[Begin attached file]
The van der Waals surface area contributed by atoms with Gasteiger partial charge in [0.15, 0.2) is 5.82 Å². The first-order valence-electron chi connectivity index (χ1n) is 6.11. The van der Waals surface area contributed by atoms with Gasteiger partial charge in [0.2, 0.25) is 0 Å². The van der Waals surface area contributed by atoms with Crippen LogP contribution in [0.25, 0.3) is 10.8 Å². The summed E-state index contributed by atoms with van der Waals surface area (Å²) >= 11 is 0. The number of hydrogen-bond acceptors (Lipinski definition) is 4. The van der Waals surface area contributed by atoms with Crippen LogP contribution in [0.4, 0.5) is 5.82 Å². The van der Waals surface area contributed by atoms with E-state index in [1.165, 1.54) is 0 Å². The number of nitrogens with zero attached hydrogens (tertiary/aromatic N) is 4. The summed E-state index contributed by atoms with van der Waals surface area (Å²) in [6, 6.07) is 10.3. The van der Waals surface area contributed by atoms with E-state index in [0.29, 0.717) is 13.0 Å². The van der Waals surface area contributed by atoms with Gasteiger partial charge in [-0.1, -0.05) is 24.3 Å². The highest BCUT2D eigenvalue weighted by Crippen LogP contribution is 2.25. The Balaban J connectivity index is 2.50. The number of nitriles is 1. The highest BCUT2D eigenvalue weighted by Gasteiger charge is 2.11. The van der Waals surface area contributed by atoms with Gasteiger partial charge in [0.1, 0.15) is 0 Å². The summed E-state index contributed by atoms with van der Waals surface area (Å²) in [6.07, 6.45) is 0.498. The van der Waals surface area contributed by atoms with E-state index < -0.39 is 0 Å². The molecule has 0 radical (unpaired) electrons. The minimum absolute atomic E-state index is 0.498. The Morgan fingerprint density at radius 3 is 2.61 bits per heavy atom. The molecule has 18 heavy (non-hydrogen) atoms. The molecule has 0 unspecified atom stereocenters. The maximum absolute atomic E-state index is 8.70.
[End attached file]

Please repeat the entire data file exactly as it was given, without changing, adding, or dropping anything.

The van der Waals surface area contributed by atoms with Gasteiger partial charge in [0.15, 0.2) is 5.82 Å². The first-order valence-electron chi connectivity index (χ1n) is 6.11. The van der Waals surface area contributed by atoms with Gasteiger partial charge in [0.2, 0.25) is 0 Å². The van der Waals surface area contributed by atoms with Crippen LogP contribution in [0.25, 0.3) is 10.8 Å². The summed E-state index contributed by atoms with van der Waals surface area (Å²) >= 11 is 0. The number of hydrogen-bond acceptors (Lipinski definition) is 4. The van der Waals surface area contributed by atoms with Crippen LogP contribution in [0.4, 0.5) is 5.82 Å². The van der Waals surface area contributed by atoms with E-state index in [1.165, 1.54) is 0 Å². The number of nitrogens with zero attached hydrogens (tertiary/aromatic N) is 4. The summed E-state index contributed by atoms with van der Waals surface area (Å²) in [6, 6.07) is 10.3. The van der Waals surface area contributed by atoms with E-state index in [0.29, 0.717) is 13.0 Å². The van der Waals surface area contributed by atoms with Gasteiger partial charge in [-0.1, -0.05) is 24.3 Å². The highest BCUT2D eigenvalue weighted by Crippen LogP contribution is 2.25. The Balaban J connectivity index is 2.50. The number of nitriles is 1. The highest BCUT2D eigenvalue weighted by Gasteiger charge is 2.11. The van der Waals surface area contributed by atoms with Gasteiger partial charge in [0.1, 0.15) is 0 Å². The summed E-state index contributed by atoms with van der Waals surface area (Å²) in [6.07, 6.45) is 0.498. The van der Waals surface area contributed by atoms with E-state index < -0.39 is 0 Å². The molecule has 0 radical (unpaired) electrons. The minimum absolute atomic E-state index is 0.498. The Morgan fingerprint density at radius 3 is 2.61 bits per heavy atom. The molecule has 18 heavy (non-hydrogen) atoms. The molecule has 0 unspecified atom stereocenters. The maximum absolute atomic E-state index is 8.70.